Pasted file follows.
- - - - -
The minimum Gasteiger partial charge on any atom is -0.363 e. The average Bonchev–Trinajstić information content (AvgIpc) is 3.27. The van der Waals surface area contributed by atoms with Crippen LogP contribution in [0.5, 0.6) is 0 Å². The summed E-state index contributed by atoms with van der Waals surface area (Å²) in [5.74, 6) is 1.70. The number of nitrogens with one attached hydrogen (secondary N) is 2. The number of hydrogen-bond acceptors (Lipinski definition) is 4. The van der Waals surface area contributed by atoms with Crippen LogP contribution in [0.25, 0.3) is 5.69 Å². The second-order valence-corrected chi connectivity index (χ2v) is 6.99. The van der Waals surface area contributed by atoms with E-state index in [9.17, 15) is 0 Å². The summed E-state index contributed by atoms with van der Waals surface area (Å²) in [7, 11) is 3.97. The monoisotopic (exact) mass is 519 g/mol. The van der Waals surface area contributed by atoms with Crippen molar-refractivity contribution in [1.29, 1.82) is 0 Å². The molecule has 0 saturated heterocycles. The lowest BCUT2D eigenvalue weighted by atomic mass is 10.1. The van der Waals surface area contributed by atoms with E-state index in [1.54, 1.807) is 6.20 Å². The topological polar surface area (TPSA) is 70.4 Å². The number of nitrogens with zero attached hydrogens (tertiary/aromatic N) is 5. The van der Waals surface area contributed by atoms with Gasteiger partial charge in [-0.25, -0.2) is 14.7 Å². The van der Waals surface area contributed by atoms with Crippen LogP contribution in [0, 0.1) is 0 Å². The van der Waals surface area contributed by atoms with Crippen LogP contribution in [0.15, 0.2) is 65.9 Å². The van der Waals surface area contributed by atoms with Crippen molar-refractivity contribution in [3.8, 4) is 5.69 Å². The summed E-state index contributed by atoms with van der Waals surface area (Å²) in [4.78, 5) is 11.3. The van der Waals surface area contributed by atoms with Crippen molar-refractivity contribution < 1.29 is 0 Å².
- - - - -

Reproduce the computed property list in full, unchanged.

The minimum Gasteiger partial charge on any atom is -0.363 e. The average Bonchev–Trinajstić information content (AvgIpc) is 3.27. The van der Waals surface area contributed by atoms with Crippen LogP contribution in [0.5, 0.6) is 0 Å². The summed E-state index contributed by atoms with van der Waals surface area (Å²) in [5.74, 6) is 1.70. The number of nitrogens with one attached hydrogen (secondary N) is 2. The number of hydrogen-bond acceptors (Lipinski definition) is 4. The van der Waals surface area contributed by atoms with Crippen LogP contribution in [0.25, 0.3) is 5.69 Å². The second-order valence-corrected chi connectivity index (χ2v) is 6.99. The van der Waals surface area contributed by atoms with E-state index in [9.17, 15) is 0 Å². The summed E-state index contributed by atoms with van der Waals surface area (Å²) in [7, 11) is 3.97. The monoisotopic (exact) mass is 519 g/mol. The van der Waals surface area contributed by atoms with Crippen molar-refractivity contribution in [1.29, 1.82) is 0 Å². The molecule has 0 saturated heterocycles. The lowest BCUT2D eigenvalue weighted by atomic mass is 10.1. The van der Waals surface area contributed by atoms with E-state index in [1.54, 1.807) is 6.20 Å². The topological polar surface area (TPSA) is 70.4 Å². The number of nitrogens with zero attached hydrogens (tertiary/aromatic N) is 5. The van der Waals surface area contributed by atoms with Gasteiger partial charge in [-0.25, -0.2) is 14.7 Å². The van der Waals surface area contributed by atoms with Crippen LogP contribution in [0, 0.1) is 0 Å². The van der Waals surface area contributed by atoms with Crippen LogP contribution in [0.15, 0.2) is 65.9 Å². The van der Waals surface area contributed by atoms with Crippen molar-refractivity contribution in [3.8, 4) is 5.69 Å². The summed E-state index contributed by atoms with van der Waals surface area (Å²) in [4.78, 5) is 11.3. The van der Waals surface area contributed by atoms with Crippen molar-refractivity contribution < 1.29 is 0 Å².